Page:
In his written memorandum of decision, the judge principally relied on the relatively modest number of disciplinary violations committed by the defendant during the term of his incarceration, and the absence of any since 2006, to reject the Commonwealth’s expert’s diagnosis that the defendant exhibits antisocial or narcissistic personality traits.  In so doing, the judge, in our view, conducted his own personal assessment of the expert’s credibility, “based on his own opinion of the proper application of the [DSM-V], and the significance of [the expert’s] testimony and the [DSM-V].”  Reese, 438 Mass. at 526.  In order to conclude that no reasonable person could rely on the expert’s opinion, the judge necessarily rejected the expert’s expressed concern over the defendant’s failure to complete sex offender treatment, including his continuing failure to accept responsibility for the offenses that resulted in his incarceration, and his persistence in assigning blame for his inappropriate and sexualized drawings of the female correction officer to his belief that she was flirting with him in an effort to establish a romantic relationship.


As explained in Reese, supra at 523-524, the task of a judge at a § 12(c) hearing is analogous to that of a judge at a bind-over hearing.  However, as the Supreme Judicial Court observed in that case, the analogy is not perfect.  Id. at 523.  In particular, the judge at a § 12(c) hearing must assess the evidence without the benefit of the most critical evidence of sexual dangerousness to be offered at any eventual trial:  the examination conducted pursuant to G. L. c. 123A, § 13(a), by a qualified examiner.[5]  “Consequently, the hearing judge, in assessing the credibility of expert witnesses who will not yet have access to the most important sources of information in the case at the time they are called to testify, must act with even more restraint than a judge assessing the credibility of Commonwealth witnesses in the context of a bind-over hearing.”  Reese, supra at 524.  Though the Commonwealth’s evidence is not free from weakness, and though the defendant’s counsel ably illustrated those weaknesses through cross-examination of the expert at the probable cause hearing and in argument on appeal in this court, viewed as a whole the Commonwealth’s evidence “is not so incredible, insubstantial, or otherwise of such a quality that no reasonable person could rely on it to conclude that the Commonwealth had met its burden of proof.”  Ibid., quoting from Blanchette, 54 Mass. App. Ct. at 175.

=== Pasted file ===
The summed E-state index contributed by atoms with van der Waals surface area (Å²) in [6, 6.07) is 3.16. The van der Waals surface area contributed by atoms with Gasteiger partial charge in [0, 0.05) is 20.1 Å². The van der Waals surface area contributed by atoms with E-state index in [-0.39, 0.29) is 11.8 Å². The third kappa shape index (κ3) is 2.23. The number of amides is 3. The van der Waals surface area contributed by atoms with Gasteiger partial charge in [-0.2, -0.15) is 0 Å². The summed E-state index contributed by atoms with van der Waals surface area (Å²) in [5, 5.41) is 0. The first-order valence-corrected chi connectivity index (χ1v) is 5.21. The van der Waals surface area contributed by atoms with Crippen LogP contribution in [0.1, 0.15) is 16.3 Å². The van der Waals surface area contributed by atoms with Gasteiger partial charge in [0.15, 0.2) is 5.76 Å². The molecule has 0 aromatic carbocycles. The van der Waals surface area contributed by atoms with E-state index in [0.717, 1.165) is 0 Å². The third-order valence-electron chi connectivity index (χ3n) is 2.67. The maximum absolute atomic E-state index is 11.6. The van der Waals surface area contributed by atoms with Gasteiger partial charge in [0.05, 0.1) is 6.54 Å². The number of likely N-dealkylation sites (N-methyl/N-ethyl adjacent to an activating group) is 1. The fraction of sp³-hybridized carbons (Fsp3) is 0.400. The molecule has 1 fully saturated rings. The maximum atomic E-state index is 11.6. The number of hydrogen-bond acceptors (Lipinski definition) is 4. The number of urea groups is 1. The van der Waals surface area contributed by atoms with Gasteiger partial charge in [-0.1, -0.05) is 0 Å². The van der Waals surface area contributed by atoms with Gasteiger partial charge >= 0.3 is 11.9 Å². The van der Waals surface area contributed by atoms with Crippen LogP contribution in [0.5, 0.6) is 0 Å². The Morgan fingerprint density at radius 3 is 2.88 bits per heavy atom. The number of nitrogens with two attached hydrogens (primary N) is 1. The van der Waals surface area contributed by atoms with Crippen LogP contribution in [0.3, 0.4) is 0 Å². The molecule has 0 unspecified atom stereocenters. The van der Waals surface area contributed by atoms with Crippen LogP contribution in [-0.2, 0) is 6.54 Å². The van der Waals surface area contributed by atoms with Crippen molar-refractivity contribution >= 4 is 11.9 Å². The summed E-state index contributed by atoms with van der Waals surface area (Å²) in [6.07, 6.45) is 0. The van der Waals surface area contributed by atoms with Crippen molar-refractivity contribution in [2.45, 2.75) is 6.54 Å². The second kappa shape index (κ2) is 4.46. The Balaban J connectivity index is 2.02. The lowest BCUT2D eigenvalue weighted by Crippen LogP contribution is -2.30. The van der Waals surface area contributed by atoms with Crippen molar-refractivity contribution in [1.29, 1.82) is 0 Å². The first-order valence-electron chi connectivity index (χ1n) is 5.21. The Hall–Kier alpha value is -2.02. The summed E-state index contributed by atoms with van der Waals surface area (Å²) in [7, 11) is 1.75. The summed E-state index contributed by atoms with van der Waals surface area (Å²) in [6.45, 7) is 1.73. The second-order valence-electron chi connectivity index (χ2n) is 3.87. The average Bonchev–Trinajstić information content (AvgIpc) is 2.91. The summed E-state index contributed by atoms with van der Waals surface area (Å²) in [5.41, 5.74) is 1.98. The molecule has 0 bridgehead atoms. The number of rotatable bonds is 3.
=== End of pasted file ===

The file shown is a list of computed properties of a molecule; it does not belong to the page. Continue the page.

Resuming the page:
The order dismissing the Commonwealth’s petition is reversed, and the matter is remanded for entry of an order finding probable cause, and for such further proceedings on the petition as may be appropriate under c. 123A.[6]


So ordered.



Kenneth E. Steinfield, Assistant District Attorney, for the Commonwealth.

Eric Tennen for the defendant.




     [1] A single justice of this court allowed the Commonwealth’s motion for a stay of the release order pending appeal, and directed that the appeal proceed on an expedited basis.

     [2] The parties agree that the judge correctly concluded that the evidence satisfied the quantitative prong.


     [3] The charge of open and gross lewdness was disposed by nolle prosequi, and the charge of indecent exposure was dismissed.  The police reports regarding both incidents were admitted in evidence at the hearing, and the defendant asserts no claim on appeal that their admission was error.


     [4] As the judge observed, however, the defendant’s last disciplinary violation occurred in 2006.

     [5] Qualified examiners, appointed by a judge following a determination of probable cause, “are central to the statutory scheme designed to evaluate the likelihood of a sex offender to reoffend.”  Johnstone, petitioner, 453 Mass. 544, 551 (2009), quoting from Commonwealth v. Bradway, 62 Mass. App. Ct. 280, 283-284 (2004).  So central is the qualified examiner role that the Commonwealth cannot meet its burden at a trial on sexual dangerousness unless a qualified examiner opines that the defendant is sexually dangerous, even if another expert opines to that effect.  Id. at 551-552.  In addition, though the opinion of a qualified examiner must be credible in order to support a verdict of sexual dangerousness, the question of credibility ordinarily is for the jury.  See Green, petitioner, 475 Mass. 624, 630-631 (2016).


     [6] As the defendant’s counsel acknowledged at oral argument, because our assessment is whether the evidence satisfies the standard established in Reese, our conclusion is one of law.  In addition, unlike the circumstances in Reese and Blanchette, where the judge did not apply the correct legal standard, or in Commonwealth v. Blanchette, 60 Mass. App. Ct. 924, 925 n.5 (2004), where significant time had passed since the probable cause hearing subject to that appeal, there is no reason in the present case for further hearing on the question of probable cause.